On February 14, 2018, Law 7, which prohibits sexual harassment, mobbing (bullying), racism and discriminatory practices in all environments, including the workplace and academia, took effect. Law 7 also establishes liability and penalties for any acts of violence against a person’s honor, dignity, or physical or psychological integrity, and implements public policies aimed to prevent such conduct. Moreover, the law protects workers’ human rights, regardless of gender or age, and their rights to dignity and respect and to work under equitable conditions. Employers must be in full compliance under the new law by May 16, 2018.
Law 7 defines sexual harassment and mobbing as any systematic, continuous, or persistent action or omission through which a person suggests, invites, asks, pursues, limits, or restricts the exercise of another person’s rights, impairs their rights, insults or addresses them in a disrespectful manner, or humiliates them in order to obtain sexual favors or to affect the person’s dignity. This prohibited conduct occurs in situations involving labor exploitation or when an employer denies an individual’s equal employment opportunities, fails to apply the same selection criteria for all candidates, fails to honor the worker’s permanent employment status or general employment conditions, or unfairly discredits the work performed.
Racism is defined as the idea that a particular race is superior to another, and is exemplified through actions such as requiring a prospective candidate to have a “good appearance” to qualify for a specific job position. Sexism is defined as any attitude or action that undervalues, excludes, over-represents, or creates stereotypes because of the person’s gender.
Law 7 sets forth a new obligation for employers to implement an appropriate and effective in-house procedure to process and resolve complaints of this nature. The procedure may be developed and implemented through the internal work regulation approved by the Ministry of Labor, collective bargaining agreements or internal policies.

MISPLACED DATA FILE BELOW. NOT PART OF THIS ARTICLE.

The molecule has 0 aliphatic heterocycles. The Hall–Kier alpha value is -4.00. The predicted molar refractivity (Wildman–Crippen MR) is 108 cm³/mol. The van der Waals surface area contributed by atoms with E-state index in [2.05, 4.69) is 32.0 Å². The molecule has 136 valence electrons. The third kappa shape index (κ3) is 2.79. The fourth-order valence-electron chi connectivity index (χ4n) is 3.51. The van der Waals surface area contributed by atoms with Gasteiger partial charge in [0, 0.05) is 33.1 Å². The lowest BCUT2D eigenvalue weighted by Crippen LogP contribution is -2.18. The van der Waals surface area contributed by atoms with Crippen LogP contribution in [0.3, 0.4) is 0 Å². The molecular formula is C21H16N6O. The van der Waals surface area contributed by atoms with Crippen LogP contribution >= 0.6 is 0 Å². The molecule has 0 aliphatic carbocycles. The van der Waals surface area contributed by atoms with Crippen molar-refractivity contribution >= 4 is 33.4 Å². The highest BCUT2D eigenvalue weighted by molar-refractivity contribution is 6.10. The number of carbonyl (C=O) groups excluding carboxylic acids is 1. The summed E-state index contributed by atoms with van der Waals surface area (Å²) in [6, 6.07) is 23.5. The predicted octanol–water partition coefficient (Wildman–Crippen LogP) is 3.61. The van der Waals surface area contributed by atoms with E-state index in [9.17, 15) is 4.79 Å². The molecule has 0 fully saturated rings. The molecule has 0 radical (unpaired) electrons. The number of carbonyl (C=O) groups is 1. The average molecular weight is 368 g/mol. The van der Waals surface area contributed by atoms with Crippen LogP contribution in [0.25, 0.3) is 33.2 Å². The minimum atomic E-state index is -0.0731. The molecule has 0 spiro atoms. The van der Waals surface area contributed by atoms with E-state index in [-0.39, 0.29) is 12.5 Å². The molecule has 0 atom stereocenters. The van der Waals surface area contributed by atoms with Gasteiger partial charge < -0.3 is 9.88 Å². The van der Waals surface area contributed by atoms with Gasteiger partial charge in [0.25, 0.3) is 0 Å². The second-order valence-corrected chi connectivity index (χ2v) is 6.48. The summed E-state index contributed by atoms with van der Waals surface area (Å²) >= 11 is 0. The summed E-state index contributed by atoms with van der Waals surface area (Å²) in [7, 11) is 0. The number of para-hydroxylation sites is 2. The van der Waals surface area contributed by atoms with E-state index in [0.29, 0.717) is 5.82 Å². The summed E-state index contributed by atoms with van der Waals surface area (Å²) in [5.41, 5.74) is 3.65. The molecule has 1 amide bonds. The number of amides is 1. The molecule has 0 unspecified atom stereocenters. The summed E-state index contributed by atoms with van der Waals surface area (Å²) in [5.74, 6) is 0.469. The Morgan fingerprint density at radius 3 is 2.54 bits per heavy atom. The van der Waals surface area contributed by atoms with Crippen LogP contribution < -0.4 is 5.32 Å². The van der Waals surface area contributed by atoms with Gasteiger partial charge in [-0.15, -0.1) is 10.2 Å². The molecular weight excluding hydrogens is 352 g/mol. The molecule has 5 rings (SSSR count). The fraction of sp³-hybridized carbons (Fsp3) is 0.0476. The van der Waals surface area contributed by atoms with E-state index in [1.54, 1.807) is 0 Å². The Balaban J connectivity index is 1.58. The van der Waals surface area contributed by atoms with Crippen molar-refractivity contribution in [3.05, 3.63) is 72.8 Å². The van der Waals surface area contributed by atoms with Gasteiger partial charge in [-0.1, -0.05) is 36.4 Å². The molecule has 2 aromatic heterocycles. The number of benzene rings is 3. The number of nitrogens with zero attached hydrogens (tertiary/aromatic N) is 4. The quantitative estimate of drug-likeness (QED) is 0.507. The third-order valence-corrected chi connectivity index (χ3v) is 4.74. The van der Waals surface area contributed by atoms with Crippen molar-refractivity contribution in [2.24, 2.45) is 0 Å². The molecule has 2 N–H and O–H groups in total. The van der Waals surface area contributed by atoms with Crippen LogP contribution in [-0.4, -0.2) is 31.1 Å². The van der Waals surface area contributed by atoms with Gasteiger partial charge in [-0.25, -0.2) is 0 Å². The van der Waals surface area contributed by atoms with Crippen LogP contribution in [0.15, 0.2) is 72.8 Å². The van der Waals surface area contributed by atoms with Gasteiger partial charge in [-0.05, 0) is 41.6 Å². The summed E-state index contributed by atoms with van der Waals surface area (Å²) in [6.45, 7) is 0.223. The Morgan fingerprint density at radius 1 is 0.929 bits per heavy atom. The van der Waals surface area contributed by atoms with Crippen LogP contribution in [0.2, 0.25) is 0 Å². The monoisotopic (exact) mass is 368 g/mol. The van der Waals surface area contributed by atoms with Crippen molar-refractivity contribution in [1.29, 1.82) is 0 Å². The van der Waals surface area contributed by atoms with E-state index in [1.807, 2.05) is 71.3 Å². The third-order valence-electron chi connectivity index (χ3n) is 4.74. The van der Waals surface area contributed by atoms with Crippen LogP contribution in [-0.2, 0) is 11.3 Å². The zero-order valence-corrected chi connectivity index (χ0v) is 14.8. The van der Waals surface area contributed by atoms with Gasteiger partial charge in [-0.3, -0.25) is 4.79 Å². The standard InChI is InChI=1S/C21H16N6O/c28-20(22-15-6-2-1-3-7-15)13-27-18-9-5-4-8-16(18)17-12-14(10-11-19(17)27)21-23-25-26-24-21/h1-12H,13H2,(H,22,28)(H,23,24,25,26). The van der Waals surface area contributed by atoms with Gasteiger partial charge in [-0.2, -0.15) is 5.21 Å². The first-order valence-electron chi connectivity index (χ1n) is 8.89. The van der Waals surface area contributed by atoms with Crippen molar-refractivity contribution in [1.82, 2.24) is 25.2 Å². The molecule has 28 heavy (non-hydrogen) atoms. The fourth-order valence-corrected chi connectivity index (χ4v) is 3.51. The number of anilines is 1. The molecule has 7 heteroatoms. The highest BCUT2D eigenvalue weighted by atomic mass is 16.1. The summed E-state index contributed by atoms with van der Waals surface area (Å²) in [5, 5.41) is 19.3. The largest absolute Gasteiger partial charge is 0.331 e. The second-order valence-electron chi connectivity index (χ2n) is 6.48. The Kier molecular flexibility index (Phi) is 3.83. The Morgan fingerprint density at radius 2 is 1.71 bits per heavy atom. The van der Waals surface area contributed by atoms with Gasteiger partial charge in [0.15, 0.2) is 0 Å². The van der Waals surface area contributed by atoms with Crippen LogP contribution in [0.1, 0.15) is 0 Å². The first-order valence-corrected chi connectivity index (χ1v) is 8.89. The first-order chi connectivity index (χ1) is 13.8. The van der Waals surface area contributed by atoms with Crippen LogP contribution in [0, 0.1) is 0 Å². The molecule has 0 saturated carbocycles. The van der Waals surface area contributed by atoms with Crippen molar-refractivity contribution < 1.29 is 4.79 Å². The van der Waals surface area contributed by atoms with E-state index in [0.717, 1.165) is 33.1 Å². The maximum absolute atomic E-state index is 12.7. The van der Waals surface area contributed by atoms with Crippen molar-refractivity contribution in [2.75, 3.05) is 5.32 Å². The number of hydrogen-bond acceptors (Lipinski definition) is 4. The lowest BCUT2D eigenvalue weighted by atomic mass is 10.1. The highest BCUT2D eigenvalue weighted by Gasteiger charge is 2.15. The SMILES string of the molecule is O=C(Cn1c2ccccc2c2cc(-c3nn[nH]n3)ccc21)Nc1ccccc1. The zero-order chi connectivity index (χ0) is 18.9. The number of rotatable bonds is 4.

Additionally, employers must implement an investigation process for any complaints of conduct covered under this law. The investigation process must be effective, confidential, and undertaken expeditiously; cannot exceed a three-month period following the receipt of the complaint; and must end with a final written report of the investigation and its results. Furthermore, organizations are required to implement training, counseling, and orientation on the anti-discrimination and anti-harassment law.
Any violations of Law 7 committed by an employer (or the victim’s line supervisor)—whether the organization is a public or private institution, a union or professional association or social organization—is subject to a fine ranging from $550 to $1,000 per violation, notwithstanding the employee’s right to bring a lawsuit against the employer for any damages arising from the organization’s failure to conduct an effective investigation or to remedy the conduct once it has been reported.
Employers have until May 16, 2018 to comply with this new law. Given the short compliance window, employers with operations in Panama should consider taking the following steps:
- Implement appropriate and effective procedures to quickly acknowledge, respond to, and remedy any complaints of sexual harassment, mobbing, racism or discriminatory practices.
- Incorporate such new procedures in the internal work regulation approved by Ministry of Labor, collective bargaining agreement and/or internal policies.
- As employers are subject to vicarious liability (e.g., if the harassment was committed by the victim’s direct supervisor), organizations should train human resources and supervisory personnel so they can recognize the prohibited conduct and know how to respond to related complaints.
- Train human resources personnel to conduct effective investigations and safeguard any evidence that may help the organization defend against a lawsuit.